PorkBelly Vs Bacon

Here is a round up of the main things that make pork belly and bacon so different so you can easily tell them apart:

  • Curing – Bacon is cured and contains preservatives but pork belly is uncured and has no preservatives
  • Salting – Pork belly is unsalted and bacon is salted
  • Fat – Pork belly has a higher fat content than bacon
  • Price – Bacon is more expensive than pork belly because of the curing process
  • Recipes – Pork belly is used as the main ingredient where as bacon is used as a topping or an extra ingredient
  • Cooking time – Bacon is a lot quicker and easier to cook than pork belly
  • Origins – Pork belly always comes from the belly of the pork whereas bacon can come from different sources
  • Flavor – Bacon has a salty flavor that can work really well to contrast sweet ingredients or complement savory ones. Pork belly has a rich and meaty flavor

Recipes

Here are some recipes for pork belly and bacon to give you some inspiration in the kitchen.

Maple And Brown Sugar Bacon

5 from 1 vote

This is a simple recipe for cooking crispy bacon flavored with maple and brown sugar which can be enjoyed with pancakes, on a burger, or even as part of a dessert. 

Ingredients

  • 16 Ounces Bacon (thick sliced)

  • 4 Tablespoons Brown Sugar

  • 2 Tablespoons Maple Syrup

Directions

  • Line a large pan with foil and place an oven safe cooling rack over the top
  • Brush the cooling rack with a little vegetable oil
  • Lay the strips of bacon on the cooling rack. It’s alright if they overlap as they will shrink a little when cooking
  • Mix the maple syrup and brown sugar together in a bowl. Heat it in the microwave for about 20-30 seconds to loosen the syrup (or you can do this in a saucepan over a low heat)
  • Brush the warm syrup and sugar mixture over the bacon. You can use a pastry brush if you have one
  • Bake in the oven for about 30-35 minutes until the bacon is nice and crispy. It will turn golden brown in color. The fat will drip onto the foil tray, allowing the bacon to crisp up instead of turning soggy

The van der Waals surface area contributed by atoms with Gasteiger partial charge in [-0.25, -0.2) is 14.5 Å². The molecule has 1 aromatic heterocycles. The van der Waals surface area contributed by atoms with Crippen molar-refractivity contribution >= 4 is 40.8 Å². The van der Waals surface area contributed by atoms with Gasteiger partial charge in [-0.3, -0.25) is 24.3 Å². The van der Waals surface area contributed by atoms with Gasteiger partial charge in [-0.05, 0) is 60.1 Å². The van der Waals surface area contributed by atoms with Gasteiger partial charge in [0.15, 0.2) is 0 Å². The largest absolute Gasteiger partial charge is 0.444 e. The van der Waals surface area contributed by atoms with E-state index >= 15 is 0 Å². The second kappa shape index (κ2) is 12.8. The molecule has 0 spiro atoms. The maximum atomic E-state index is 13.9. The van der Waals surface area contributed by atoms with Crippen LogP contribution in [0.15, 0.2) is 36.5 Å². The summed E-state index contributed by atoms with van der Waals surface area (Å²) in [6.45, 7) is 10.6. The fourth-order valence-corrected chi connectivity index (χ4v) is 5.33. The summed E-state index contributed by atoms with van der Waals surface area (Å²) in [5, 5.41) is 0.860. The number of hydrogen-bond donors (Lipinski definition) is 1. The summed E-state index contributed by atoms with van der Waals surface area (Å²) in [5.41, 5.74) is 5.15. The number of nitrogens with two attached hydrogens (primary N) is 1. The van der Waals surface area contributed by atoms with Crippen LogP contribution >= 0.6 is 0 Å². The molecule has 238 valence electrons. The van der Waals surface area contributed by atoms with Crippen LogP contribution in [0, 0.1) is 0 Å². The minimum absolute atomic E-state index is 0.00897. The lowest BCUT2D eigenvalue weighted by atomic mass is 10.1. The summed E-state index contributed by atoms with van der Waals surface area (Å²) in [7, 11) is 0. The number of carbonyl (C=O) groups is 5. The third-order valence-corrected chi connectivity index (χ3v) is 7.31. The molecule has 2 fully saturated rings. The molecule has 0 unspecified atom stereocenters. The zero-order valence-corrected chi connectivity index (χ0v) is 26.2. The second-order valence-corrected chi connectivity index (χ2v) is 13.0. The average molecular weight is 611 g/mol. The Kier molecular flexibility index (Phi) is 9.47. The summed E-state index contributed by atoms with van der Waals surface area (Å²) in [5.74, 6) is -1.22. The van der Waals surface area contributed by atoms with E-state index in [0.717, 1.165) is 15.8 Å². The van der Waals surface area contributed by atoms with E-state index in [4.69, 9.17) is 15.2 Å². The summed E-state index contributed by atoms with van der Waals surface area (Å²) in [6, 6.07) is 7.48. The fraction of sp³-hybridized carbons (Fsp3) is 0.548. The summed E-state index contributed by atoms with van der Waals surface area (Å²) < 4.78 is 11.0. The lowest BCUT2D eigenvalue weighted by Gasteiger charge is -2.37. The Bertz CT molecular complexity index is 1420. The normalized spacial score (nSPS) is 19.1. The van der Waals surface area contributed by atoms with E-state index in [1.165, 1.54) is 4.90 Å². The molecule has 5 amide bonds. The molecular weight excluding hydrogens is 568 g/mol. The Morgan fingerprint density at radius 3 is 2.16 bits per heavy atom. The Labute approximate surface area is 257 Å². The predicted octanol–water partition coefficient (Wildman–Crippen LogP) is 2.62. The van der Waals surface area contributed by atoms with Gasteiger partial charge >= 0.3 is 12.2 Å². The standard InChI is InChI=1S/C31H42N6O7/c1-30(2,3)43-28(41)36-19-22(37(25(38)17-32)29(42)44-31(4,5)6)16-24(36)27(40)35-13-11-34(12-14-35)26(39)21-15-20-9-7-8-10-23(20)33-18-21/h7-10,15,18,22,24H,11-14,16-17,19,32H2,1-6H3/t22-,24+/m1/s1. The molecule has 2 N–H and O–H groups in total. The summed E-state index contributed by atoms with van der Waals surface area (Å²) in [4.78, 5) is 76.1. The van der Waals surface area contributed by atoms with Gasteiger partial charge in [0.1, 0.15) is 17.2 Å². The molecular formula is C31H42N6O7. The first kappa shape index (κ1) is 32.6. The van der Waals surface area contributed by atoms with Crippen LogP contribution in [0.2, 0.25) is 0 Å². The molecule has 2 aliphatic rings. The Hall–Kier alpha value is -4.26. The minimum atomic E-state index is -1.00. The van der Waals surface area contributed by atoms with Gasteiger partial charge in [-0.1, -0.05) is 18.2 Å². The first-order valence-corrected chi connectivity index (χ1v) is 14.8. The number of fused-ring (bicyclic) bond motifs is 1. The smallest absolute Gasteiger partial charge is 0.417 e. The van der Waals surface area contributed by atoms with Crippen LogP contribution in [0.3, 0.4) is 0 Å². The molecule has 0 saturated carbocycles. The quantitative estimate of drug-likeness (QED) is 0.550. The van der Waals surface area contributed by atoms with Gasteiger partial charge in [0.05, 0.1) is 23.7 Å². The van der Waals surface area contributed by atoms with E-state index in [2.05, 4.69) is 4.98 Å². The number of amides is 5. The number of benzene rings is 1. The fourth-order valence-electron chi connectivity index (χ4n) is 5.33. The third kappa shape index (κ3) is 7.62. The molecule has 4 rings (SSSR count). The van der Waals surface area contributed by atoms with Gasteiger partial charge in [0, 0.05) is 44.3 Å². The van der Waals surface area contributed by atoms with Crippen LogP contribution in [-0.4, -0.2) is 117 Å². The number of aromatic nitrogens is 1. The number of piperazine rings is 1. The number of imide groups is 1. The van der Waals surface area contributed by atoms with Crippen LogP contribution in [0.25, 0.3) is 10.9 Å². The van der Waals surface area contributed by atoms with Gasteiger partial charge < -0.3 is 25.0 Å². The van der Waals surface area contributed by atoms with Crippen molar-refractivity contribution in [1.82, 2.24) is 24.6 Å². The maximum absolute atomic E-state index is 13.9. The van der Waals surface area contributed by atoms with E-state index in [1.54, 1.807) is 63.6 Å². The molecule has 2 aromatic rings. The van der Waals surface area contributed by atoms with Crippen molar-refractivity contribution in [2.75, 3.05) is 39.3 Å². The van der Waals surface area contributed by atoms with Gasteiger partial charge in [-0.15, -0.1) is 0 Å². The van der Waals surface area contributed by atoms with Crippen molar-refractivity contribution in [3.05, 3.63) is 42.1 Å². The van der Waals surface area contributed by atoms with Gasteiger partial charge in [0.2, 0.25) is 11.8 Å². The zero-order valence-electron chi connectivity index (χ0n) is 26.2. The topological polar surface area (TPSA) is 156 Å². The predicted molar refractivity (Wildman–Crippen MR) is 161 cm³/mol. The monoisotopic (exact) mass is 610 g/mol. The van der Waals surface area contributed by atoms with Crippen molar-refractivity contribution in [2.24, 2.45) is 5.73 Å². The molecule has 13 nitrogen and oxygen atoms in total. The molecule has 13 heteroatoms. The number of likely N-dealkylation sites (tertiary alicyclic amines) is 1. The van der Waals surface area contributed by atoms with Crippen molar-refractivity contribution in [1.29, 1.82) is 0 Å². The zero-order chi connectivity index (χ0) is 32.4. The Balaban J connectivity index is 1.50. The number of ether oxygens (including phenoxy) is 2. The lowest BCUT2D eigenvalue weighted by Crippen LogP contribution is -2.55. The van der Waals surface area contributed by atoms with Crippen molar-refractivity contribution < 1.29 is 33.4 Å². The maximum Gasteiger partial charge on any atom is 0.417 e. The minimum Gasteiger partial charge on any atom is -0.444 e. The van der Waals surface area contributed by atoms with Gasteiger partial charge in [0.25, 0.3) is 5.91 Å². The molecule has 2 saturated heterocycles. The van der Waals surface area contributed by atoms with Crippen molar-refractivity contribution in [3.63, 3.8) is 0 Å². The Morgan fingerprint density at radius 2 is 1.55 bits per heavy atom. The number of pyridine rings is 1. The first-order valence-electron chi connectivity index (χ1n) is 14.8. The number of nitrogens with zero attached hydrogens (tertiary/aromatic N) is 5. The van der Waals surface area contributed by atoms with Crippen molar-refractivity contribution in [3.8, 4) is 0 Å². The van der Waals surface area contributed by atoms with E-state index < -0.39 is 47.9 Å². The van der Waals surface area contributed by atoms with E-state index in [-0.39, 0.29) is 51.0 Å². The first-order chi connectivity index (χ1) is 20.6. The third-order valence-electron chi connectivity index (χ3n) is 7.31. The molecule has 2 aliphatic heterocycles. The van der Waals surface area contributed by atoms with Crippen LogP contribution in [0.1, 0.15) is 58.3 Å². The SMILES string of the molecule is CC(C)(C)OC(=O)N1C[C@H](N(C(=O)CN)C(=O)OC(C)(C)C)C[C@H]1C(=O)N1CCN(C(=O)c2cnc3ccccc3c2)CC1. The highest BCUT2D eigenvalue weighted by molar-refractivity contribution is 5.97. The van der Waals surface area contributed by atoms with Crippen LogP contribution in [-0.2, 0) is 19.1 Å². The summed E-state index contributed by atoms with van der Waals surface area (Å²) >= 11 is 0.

Recipe Video

Sticky Chinese Pork Belly

5 from 1 vote

This is a delicious recipe that the whole family will enjoy.

Ingredients

  • 1 kg Rindless pork belly slices (chopped in half

  • 1 liter Hot chicken stock

  • 2 tablespoons Fresh ginger (peeled and minced)

  • 3 cloves Garlic (peeled and chopped)

  • 1 tablespoon Rice wine

  • 1 tablespoon Caster Sugar

  • 2 tablespoons Vegetable oi

  • 2 tablespoons Honey

  • 2 tablespoons Brown sugar

  • 3 tablespoons Dark soy sauce

  • 1 teaspoon Lemongrass paste

  • Salt and pepper - to taste

  • Red chili (finely chopped) - to taste

Directions

  • Into a cast iron casserole pot, add the pork belly slices, chicken stock, garlic, rice wine, caster sugar and 1 tablespoon of ginger
  • Bring to the boil and simmer for 2 hours
  • Remove the pork from the pot and pat it dry with kitchen paper. (You can keep the liquid to use for another recipe such as pad thai).
  • Chop the pork into bite sized pieces
  • In a small bowl mix together 1 tablespoon of vegetable oil, honey, brown sugar, soy sauce, lemongrass paste, chili, salt and pepper
  • Heat up the remaining 1 tablespoon of oil in a frying pan and add the pork.
  • Cook the pork until it starts to turn golden brown
  • Add the glaze to the pork and cook for several minutes until the sauce become sticky and coats the meat
  • Serve with rice, noodles or steamed vegetables. Garnish with chopped chili and green onion

Recipe Video

Summary

Pork belly and bacon are similar but they are not interchangeable. They have different flavors and textures which makes them better suited to certain types of recipes.

It is important to understand the differences between bacon and pork belly so you know which one to use in which situation.

Pork belly is a rich, tender meat which can be used as the main ingredient. It is well suited to lots of different cuisines.

Bacon is an additional ingredient added to dishes to bring a more salty, savory flavor and introduce a crisp flavor.

Jess Smith